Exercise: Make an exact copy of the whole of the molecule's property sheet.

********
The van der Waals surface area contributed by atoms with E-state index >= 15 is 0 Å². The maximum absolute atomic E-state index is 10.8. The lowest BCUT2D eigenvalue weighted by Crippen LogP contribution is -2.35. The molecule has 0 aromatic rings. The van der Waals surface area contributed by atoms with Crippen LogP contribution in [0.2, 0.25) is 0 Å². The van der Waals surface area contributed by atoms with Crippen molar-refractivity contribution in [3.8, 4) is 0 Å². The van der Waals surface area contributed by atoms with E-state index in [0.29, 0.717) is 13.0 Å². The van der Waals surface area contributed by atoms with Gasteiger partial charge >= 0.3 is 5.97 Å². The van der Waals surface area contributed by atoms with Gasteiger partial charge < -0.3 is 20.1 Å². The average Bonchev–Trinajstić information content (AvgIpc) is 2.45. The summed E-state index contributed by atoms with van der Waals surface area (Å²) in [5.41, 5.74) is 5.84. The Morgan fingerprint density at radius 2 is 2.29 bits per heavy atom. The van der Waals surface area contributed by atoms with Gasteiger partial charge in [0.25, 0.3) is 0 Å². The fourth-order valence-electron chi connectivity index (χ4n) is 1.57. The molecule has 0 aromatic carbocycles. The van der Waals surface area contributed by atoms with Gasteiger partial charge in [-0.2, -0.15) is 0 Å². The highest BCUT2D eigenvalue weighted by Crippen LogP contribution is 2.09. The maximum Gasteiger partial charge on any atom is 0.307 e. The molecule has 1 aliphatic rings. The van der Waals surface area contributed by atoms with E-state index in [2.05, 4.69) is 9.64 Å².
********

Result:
The van der Waals surface area contributed by atoms with E-state index >= 15 is 0 Å². The maximum absolute atomic E-state index is 10.8. The lowest BCUT2D eigenvalue weighted by Crippen LogP contribution is -2.35. The molecule has 0 aromatic rings. The van der Waals surface area contributed by atoms with Crippen LogP contribution in [0.2, 0.25) is 0 Å². The van der Waals surface area contributed by atoms with Crippen molar-refractivity contribution in [3.8, 4) is 0 Å². The van der Waals surface area contributed by atoms with E-state index in [0.29, 0.717) is 13.0 Å². The van der Waals surface area contributed by atoms with Gasteiger partial charge >= 0.3 is 5.97 Å². The van der Waals surface area contributed by atoms with Gasteiger partial charge < -0.3 is 20.1 Å². The average Bonchev–Trinajstić information content (AvgIpc) is 2.45. The summed E-state index contributed by atoms with van der Waals surface area (Å²) in [5.41, 5.74) is 5.84. The Morgan fingerprint density at radius 2 is 2.29 bits per heavy atom. The van der Waals surface area contributed by atoms with Gasteiger partial charge in [0.25, 0.3) is 0 Å². The fourth-order valence-electron chi connectivity index (χ4n) is 1.57. The molecule has 0 aromatic carbocycles. The van der Waals surface area contributed by atoms with Gasteiger partial charge in [-0.2, -0.15) is 0 Å². The highest BCUT2D eigenvalue weighted by Crippen LogP contribution is 2.09. The maximum Gasteiger partial charge on any atom is 0.307 e. The molecule has 1 aliphatic rings. The van der Waals surface area contributed by atoms with E-state index in [2.05, 4.69) is 9.64 Å².